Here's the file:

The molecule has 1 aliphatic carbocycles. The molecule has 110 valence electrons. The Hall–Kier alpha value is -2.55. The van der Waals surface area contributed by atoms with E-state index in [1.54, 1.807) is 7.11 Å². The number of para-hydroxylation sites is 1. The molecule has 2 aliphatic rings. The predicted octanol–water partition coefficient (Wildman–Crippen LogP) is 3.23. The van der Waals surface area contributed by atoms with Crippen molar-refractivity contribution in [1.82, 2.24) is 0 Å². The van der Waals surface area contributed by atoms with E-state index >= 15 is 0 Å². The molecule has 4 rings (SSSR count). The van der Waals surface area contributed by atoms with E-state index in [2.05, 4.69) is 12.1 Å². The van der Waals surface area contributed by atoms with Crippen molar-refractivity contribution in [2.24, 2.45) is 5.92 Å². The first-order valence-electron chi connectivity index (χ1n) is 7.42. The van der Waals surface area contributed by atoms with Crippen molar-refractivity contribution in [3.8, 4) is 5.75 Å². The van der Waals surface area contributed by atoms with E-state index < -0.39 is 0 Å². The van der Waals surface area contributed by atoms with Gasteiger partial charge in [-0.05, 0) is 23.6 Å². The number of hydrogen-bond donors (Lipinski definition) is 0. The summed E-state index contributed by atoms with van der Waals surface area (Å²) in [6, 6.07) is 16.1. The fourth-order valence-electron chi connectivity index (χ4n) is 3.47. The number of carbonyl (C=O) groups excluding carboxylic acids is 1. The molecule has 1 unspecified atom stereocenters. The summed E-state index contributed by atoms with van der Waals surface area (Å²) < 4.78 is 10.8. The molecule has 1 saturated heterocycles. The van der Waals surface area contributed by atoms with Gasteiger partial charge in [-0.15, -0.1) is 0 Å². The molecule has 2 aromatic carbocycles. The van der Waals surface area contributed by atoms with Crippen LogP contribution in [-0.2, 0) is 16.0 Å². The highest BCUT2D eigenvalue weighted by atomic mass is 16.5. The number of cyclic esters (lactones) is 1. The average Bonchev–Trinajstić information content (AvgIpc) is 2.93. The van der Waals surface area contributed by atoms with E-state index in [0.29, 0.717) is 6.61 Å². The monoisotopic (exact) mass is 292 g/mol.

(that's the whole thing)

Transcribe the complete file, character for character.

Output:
The molecule has 1 aliphatic carbocycles. The molecule has 110 valence electrons. The Hall–Kier alpha value is -2.55. The van der Waals surface area contributed by atoms with E-state index in [1.54, 1.807) is 7.11 Å². The number of para-hydroxylation sites is 1. The molecule has 2 aliphatic rings. The predicted octanol–water partition coefficient (Wildman–Crippen LogP) is 3.23. The van der Waals surface area contributed by atoms with Crippen molar-refractivity contribution in [1.82, 2.24) is 0 Å². The van der Waals surface area contributed by atoms with E-state index >= 15 is 0 Å². The molecule has 4 rings (SSSR count). The van der Waals surface area contributed by atoms with E-state index in [2.05, 4.69) is 12.1 Å². The van der Waals surface area contributed by atoms with Crippen molar-refractivity contribution in [2.24, 2.45) is 5.92 Å². The first-order valence-electron chi connectivity index (χ1n) is 7.42. The van der Waals surface area contributed by atoms with Crippen molar-refractivity contribution in [3.8, 4) is 5.75 Å². The van der Waals surface area contributed by atoms with E-state index < -0.39 is 0 Å². The van der Waals surface area contributed by atoms with Gasteiger partial charge in [-0.05, 0) is 23.6 Å². The number of hydrogen-bond donors (Lipinski definition) is 0. The summed E-state index contributed by atoms with van der Waals surface area (Å²) in [6, 6.07) is 16.1. The fourth-order valence-electron chi connectivity index (χ4n) is 3.47. The number of carbonyl (C=O) groups excluding carboxylic acids is 1. The molecule has 1 unspecified atom stereocenters. The summed E-state index contributed by atoms with van der Waals surface area (Å²) < 4.78 is 10.8. The molecule has 1 saturated heterocycles. The van der Waals surface area contributed by atoms with Gasteiger partial charge in [-0.15, -0.1) is 0 Å². The molecule has 2 aromatic carbocycles. The van der Waals surface area contributed by atoms with Crippen LogP contribution in [-0.2, 0) is 16.0 Å². The highest BCUT2D eigenvalue weighted by atomic mass is 16.5. The number of cyclic esters (lactones) is 1. The average Bonchev–Trinajstić information content (AvgIpc) is 2.93. The van der Waals surface area contributed by atoms with E-state index in [0.29, 0.717) is 6.61 Å². The monoisotopic (exact) mass is 292 g/mol.